While I wanted so much to fit into my surroundings, I couldn't help but feel slightly like a cartoon character in a period drama. But with our heads held high and our expectations grand, we paced along the marble floor towards the Salt Restaurant, cradled below a gorgeous cream canopy. My friend's mum had called up the restaurant to book us a table for a 3 o'clock lunch and explained how we were journalists so we needed the best table in the restaurant. On arrival, the manager greeted us and showed us to a table with an oh-so-chic charcoal grey sofa, overlooking the entire restaurant with a stunning view of the Mediterranean beach (marred slightly by the topless brunette hosing herself down beneath one of the beach's fresh water showers.) However, this seemed to greatly please the group of Dutch men eating beside us who spent more time drooling into the bread basket than eating its contents.
We pretended to discuss an article we were writing for our various newspapers, our back stories perfected with a fine tooth comb. I was supposedly writing for the International Herald Tribune - the food section, all the way from Paris. A month too early perhaps, but it made our charade all the more exciting. The only thing lacking was a pen to scrawl down our thoughts on the corner of a napkin. #vintage. We were beginning to take ourselves too seriously as we held our menus with intrigue, trying not to order the cheapest dishes (we didn't want to be mistaken for phonies.) I went for the yellow gazpacho, followed by a tuna steak with saffron risotto. All I'm saying is, when someone puts a purple flower in your soup, you know you're special.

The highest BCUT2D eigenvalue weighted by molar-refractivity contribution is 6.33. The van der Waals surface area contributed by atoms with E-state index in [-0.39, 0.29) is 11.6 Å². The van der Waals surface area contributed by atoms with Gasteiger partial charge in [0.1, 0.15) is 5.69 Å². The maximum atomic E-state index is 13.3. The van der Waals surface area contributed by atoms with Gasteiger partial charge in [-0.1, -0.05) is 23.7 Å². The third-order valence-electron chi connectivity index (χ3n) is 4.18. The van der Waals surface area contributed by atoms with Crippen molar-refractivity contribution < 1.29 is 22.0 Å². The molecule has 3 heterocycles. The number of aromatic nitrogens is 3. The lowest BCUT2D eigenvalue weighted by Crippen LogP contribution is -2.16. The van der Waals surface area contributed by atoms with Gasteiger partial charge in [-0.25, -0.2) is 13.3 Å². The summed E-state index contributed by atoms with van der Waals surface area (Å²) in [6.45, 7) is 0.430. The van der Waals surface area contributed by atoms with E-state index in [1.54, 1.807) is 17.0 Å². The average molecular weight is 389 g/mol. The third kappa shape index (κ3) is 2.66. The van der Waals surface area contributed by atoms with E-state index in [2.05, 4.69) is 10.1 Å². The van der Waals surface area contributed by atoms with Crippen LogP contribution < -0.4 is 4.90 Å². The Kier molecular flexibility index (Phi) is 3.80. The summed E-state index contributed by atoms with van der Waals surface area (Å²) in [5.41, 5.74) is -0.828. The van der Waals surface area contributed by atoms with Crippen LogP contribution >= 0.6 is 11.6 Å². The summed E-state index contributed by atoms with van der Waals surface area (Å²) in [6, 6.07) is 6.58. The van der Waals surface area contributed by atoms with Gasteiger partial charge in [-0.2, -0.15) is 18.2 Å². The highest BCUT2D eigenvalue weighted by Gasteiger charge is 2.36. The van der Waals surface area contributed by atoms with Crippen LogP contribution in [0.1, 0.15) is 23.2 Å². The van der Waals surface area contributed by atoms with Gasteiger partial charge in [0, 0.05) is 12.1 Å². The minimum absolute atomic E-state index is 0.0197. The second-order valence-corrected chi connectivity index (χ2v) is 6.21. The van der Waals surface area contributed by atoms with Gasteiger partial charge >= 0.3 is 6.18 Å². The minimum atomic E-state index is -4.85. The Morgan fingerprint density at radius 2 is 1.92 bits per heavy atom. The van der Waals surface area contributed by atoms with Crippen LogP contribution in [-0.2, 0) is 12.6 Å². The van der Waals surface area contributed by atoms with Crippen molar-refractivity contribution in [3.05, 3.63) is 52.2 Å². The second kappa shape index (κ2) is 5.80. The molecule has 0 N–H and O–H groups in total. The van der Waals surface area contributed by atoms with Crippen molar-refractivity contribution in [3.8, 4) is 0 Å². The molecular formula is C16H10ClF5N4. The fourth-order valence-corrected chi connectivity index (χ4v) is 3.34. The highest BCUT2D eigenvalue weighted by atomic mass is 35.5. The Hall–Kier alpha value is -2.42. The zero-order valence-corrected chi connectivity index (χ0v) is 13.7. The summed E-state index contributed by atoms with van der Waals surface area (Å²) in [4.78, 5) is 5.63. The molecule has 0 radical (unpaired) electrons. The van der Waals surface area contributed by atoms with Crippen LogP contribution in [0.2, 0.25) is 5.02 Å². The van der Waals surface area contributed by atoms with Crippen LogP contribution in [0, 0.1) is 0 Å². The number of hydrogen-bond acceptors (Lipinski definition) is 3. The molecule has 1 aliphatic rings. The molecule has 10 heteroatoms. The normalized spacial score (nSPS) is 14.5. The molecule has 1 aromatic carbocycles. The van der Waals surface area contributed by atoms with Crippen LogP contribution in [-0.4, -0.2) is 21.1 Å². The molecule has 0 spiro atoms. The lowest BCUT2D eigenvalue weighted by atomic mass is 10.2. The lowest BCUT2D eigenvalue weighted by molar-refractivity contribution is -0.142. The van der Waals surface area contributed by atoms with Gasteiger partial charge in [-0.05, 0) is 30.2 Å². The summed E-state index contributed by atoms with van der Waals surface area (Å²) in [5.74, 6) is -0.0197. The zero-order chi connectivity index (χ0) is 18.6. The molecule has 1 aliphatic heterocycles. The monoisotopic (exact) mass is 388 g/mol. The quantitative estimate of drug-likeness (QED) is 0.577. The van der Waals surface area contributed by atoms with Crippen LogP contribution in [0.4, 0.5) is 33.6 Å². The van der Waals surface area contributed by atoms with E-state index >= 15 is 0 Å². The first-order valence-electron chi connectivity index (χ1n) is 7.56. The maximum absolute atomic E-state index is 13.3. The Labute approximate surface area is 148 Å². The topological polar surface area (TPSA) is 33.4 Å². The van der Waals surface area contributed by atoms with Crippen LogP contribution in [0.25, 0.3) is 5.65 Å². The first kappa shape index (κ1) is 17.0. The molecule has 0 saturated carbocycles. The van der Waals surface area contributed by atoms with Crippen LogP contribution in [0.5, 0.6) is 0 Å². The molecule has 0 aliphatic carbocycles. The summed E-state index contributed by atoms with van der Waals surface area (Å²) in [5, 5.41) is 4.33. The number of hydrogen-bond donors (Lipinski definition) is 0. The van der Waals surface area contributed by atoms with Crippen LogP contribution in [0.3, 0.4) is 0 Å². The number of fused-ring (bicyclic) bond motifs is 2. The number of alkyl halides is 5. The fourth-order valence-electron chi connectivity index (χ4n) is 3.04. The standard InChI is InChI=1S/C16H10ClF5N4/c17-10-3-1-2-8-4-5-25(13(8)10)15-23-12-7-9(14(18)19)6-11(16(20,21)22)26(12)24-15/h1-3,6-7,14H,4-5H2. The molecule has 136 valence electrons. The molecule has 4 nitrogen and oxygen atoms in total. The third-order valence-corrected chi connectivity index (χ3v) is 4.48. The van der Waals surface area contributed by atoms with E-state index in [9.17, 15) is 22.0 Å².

The cocktail menu was staggeringly expensive so instead we decided to share a twenty four euro bottle of cava which took us two and a half hours to demolish. The aspiring journalist within us described the restaurant ostentatiously as we tried to exude an unique level of intelligence. But we had to be careful - the waiters all had a fine grasp of English. In our amusement, we decided to create a back story not only for ourselves, but also for the waiters serving us. The manager of the restaurant who was dressed in a smart suit was about thirty years old. We had this awful premonition that despite his manly good looks, good dress sense and devilish charm, he was in fact a sex addict. One of those men who you can't help but fancy, fall deeply and passionately in love with, idolise to the extreme...but who is secretly a misogynistic bastard that sleeps around with the entire female population. Our fun and games were definitely at his expense. But it made the cava taste just that little bit better.
Finally, after a meager tip of two euros (we'd already spent forty each on the meal), we headed towards the beach. The view was sensational. Every inch of sand seemed to be taken up by white-breasted women and men clad in man-thongs. The sand was silky, perforating our skin with a creamy coating of dust. We overheard the conversation between two Hispanic teens playing volleyball, discussing their latest conquests. As I basked under the sun, covered in lashings of factor 30 outside a hotel which boasts the company of Madonna, I felt totally in Vogue.
Watch this space.